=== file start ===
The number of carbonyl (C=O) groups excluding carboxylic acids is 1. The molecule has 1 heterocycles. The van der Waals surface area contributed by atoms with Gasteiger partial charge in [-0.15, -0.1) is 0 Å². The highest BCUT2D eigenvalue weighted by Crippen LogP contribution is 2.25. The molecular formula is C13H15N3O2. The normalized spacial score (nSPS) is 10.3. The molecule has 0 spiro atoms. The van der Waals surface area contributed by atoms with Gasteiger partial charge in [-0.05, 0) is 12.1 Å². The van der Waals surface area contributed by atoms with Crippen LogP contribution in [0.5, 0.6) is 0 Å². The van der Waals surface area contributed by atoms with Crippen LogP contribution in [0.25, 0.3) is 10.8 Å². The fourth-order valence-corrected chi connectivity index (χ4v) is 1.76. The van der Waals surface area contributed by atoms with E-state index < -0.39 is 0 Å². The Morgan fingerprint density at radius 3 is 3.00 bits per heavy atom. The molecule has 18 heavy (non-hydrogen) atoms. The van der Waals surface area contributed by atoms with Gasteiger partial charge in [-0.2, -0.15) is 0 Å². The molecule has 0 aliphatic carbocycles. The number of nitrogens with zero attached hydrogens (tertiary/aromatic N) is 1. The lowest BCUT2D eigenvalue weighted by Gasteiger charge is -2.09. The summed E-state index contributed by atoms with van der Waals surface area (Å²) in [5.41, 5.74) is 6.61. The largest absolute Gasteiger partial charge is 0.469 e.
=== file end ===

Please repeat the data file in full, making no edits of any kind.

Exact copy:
The number of carbonyl (C=O) groups excluding carboxylic acids is 1. The molecule has 1 heterocycles. The van der Waals surface area contributed by atoms with Gasteiger partial charge in [-0.15, -0.1) is 0 Å². The highest BCUT2D eigenvalue weighted by Crippen LogP contribution is 2.25. The molecular formula is C13H15N3O2. The normalized spacial score (nSPS) is 10.3. The molecule has 0 spiro atoms. The van der Waals surface area contributed by atoms with Gasteiger partial charge in [-0.05, 0) is 12.1 Å². The van der Waals surface area contributed by atoms with Crippen LogP contribution in [0.5, 0.6) is 0 Å². The van der Waals surface area contributed by atoms with Crippen LogP contribution in [0.25, 0.3) is 10.8 Å². The fourth-order valence-corrected chi connectivity index (χ4v) is 1.76. The van der Waals surface area contributed by atoms with E-state index < -0.39 is 0 Å². The Morgan fingerprint density at radius 3 is 3.00 bits per heavy atom. The molecule has 18 heavy (non-hydrogen) atoms. The van der Waals surface area contributed by atoms with Gasteiger partial charge in [-0.2, -0.15) is 0 Å². The molecule has 0 aliphatic carbocycles. The number of nitrogens with zero attached hydrogens (tertiary/aromatic N) is 1. The lowest BCUT2D eigenvalue weighted by Gasteiger charge is -2.09. The summed E-state index contributed by atoms with van der Waals surface area (Å²) in [5.41, 5.74) is 6.61. The largest absolute Gasteiger partial charge is 0.469 e.